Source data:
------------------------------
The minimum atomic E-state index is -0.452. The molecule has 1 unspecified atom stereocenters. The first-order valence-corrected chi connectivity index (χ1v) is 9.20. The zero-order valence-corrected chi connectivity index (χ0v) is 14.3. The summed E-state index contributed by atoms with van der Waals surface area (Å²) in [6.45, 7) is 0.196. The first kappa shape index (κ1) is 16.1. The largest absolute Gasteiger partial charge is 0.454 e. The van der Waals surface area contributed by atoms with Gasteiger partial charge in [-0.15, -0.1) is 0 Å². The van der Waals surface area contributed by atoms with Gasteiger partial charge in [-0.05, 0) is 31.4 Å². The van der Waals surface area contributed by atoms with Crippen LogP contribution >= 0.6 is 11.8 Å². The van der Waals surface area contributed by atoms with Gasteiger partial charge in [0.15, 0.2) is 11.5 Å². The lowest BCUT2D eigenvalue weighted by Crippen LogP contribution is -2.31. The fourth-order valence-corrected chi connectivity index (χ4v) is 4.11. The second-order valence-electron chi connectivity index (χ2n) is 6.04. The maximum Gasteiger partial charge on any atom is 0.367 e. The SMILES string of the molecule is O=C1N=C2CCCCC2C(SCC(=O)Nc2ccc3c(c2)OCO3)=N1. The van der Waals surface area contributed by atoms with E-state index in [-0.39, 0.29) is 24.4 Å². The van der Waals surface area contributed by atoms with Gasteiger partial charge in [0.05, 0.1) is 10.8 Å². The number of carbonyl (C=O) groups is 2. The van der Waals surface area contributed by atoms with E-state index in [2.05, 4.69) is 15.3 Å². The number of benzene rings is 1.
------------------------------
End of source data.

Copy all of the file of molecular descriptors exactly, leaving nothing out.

The minimum atomic E-state index is -0.452. The molecule has 1 unspecified atom stereocenters. The first-order valence-corrected chi connectivity index (χ1v) is 9.20. The zero-order valence-corrected chi connectivity index (χ0v) is 14.3. The summed E-state index contributed by atoms with van der Waals surface area (Å²) in [6.45, 7) is 0.196. The first kappa shape index (κ1) is 16.1. The largest absolute Gasteiger partial charge is 0.454 e. The van der Waals surface area contributed by atoms with Gasteiger partial charge in [-0.15, -0.1) is 0 Å². The van der Waals surface area contributed by atoms with Gasteiger partial charge in [-0.05, 0) is 31.4 Å². The van der Waals surface area contributed by atoms with Crippen LogP contribution >= 0.6 is 11.8 Å². The van der Waals surface area contributed by atoms with Gasteiger partial charge in [0.15, 0.2) is 11.5 Å². The lowest BCUT2D eigenvalue weighted by Crippen LogP contribution is -2.31. The fourth-order valence-corrected chi connectivity index (χ4v) is 4.11. The second-order valence-electron chi connectivity index (χ2n) is 6.04. The maximum Gasteiger partial charge on any atom is 0.367 e. The SMILES string of the molecule is O=C1N=C2CCCCC2C(SCC(=O)Nc2ccc3c(c2)OCO3)=N1. The van der Waals surface area contributed by atoms with E-state index in [-0.39, 0.29) is 24.4 Å². The van der Waals surface area contributed by atoms with Gasteiger partial charge in [0.05, 0.1) is 10.8 Å². The number of carbonyl (C=O) groups is 2. The van der Waals surface area contributed by atoms with E-state index in [2.05, 4.69) is 15.3 Å². The number of benzene rings is 1.